Finally, we now know that Emmanuel Friedman was the private philanthropist who approached Catania, and that he has already made a donation of $100,000. Friedman was the cofounder of the Friedman Billings Ramsey Group (FBR), an investment banking and brokerage firm based on Rosslyn, Virginia. He retired from the FBR several years ago, following an investigation by the Securities and Exchange Commission into the firm’s stock trading, and personally paid $1.25 million in fines to the SEC and the National Association of Securities Dealers, without making any admissions of guilt. FBR also paid more than $7.7 million to the SEC and NASD to resolve charges of improper trading in shares of Compudyne Corporation. The Catania project at Hogan Lovells will be headed by Maree Sneed, a partner at the law firm and a former principal in Montgomery County, who is on the board of advisors of the Broad Foundation and the board of directors of Teach for America, both of which are closely tied to former School Superintendent Michelle Rhee.


Parking Minimums
Leila Afzal,

Harriet Tregoning’s view of zoning, especially as it relates to parking requirements in a city, is decades out of date. Portland, Oregon, which pioneered the reduction of parking in the city to encourage alternative modes of transportation, has determined the concept has failed, or the very least needs major tweaking. Earlier this month, the Portland city council implemented new rules imposing parking minimums on developers in response to concerns from neighborhood residents who said new, large apartment buildings with no parking were causing congestion on side streets. The neighbors testified at a council hearing that tenants were clogging side streets with their cars. And a city-backed study confirmed that few residents of no-parking buildings were car-free. Ms. Tregoning should learn from the experience of cities like Portland, listen to the residents of DC who have to live with her zoning rewrite, and begin the zoning review process from scratch.


War on Facts
Paul Basken,

It’s sad to see this message board turn so clearly into a local listserv version of Fox — so many angry misinformed assertions masquerading as fact, so many appeals to social and economic common sense that don’t bother to consider any of the real-world social and economic tradeoffs. Where, for instance, does one get the idea that Metro is "at capacity," or that such a fact could somehow be an argument for encouraging even more use of passenger cars? There are some stations at some hours that could be defined that way, but that’s not an overall accurate description of the system (, and to the degree that it’s even partially true, it’s a reflection of the overwhelming majority of transportation funding already going to car-based options (See Figure 9 at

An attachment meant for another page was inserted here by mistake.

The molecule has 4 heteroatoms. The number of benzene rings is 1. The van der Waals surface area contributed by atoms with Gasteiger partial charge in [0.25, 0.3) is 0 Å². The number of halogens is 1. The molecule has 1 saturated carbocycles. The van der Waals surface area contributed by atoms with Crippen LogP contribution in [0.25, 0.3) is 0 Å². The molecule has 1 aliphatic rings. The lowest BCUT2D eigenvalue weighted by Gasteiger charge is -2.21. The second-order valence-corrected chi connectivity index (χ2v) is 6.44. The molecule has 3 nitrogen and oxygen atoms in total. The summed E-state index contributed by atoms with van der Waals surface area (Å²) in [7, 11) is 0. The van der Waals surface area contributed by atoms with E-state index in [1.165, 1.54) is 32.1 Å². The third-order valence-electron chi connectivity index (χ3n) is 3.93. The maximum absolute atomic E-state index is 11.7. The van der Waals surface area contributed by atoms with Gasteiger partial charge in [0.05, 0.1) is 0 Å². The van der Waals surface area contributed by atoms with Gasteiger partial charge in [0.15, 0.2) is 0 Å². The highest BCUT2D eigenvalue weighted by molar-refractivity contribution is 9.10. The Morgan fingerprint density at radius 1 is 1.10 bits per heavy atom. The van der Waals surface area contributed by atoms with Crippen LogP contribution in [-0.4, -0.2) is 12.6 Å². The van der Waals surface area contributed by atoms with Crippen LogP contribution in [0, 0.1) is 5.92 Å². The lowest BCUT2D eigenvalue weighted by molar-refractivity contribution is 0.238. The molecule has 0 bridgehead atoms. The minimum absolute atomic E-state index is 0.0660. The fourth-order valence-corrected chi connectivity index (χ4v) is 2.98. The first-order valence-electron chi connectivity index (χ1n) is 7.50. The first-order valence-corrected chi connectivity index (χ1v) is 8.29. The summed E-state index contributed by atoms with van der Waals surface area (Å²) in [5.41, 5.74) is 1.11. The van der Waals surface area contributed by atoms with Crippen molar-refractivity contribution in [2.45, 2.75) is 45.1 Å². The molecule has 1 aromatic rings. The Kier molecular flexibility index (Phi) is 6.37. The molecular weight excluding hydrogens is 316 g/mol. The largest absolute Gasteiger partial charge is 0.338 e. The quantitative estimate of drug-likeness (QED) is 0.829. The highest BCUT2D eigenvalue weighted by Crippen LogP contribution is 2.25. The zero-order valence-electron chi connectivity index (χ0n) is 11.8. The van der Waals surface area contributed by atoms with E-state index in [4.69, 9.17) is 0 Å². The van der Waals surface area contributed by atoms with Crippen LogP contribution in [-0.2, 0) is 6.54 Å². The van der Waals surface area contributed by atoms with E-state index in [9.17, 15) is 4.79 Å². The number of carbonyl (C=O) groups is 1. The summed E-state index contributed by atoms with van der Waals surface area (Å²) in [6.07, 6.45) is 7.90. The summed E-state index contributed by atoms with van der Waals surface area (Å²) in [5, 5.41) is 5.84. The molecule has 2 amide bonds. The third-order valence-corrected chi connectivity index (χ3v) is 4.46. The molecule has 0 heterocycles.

And how does evening the balance between bike options and car options mean policymakers are failing to plan for the needs of people of all ages and conditions? Isn’t that what balancing the options in fact means?

Each edition of this listserv seems to outdo the previous one for the scale of hyperventilating. Just stand somewhere in the city, anywhere, and count the number of bicyclists you see ride by. Then count the number of cars. Where does anyone seriously find the number of bicyclists come anywhere close to the number of cars? Where does anyone see bike lanes and bike routes outnumbering roads designed primarily for cars? Where? And what is really causing the congestion plaguing our roads — is it too many bikes or too many cars?

This listserv, like other places, is becoming a study in the willful failure to look at the obvious facts staring everyone in the face. Sure, people need cars at different times, and more so at different ages and in different conditions. But that’s not the question — the question is whether we have the balance right. Because there’s also costs of having a society where everyone — regardless of age and physical condition — is heavily encouraged, by financial subsidy and by fear of physical harm, to always use a car virtually regardless of type of trip. This listserv, sadly, is wholly devoid of any rational discussion of that fact, and the tradeoffs that entails.

[Paul tries to frame the controversy between drivers and bicyclists as a partisan political one, an argument between conservatives and liberals. That doesn’t work, especially since he is replying to postings in the last issue by Ann Loikow and Denise Wiktor. I’ll let those two ladies defend their deeply conservative, Republican leanings for themselves, if they wish, in the next issue of themail. — Gary Imhoff]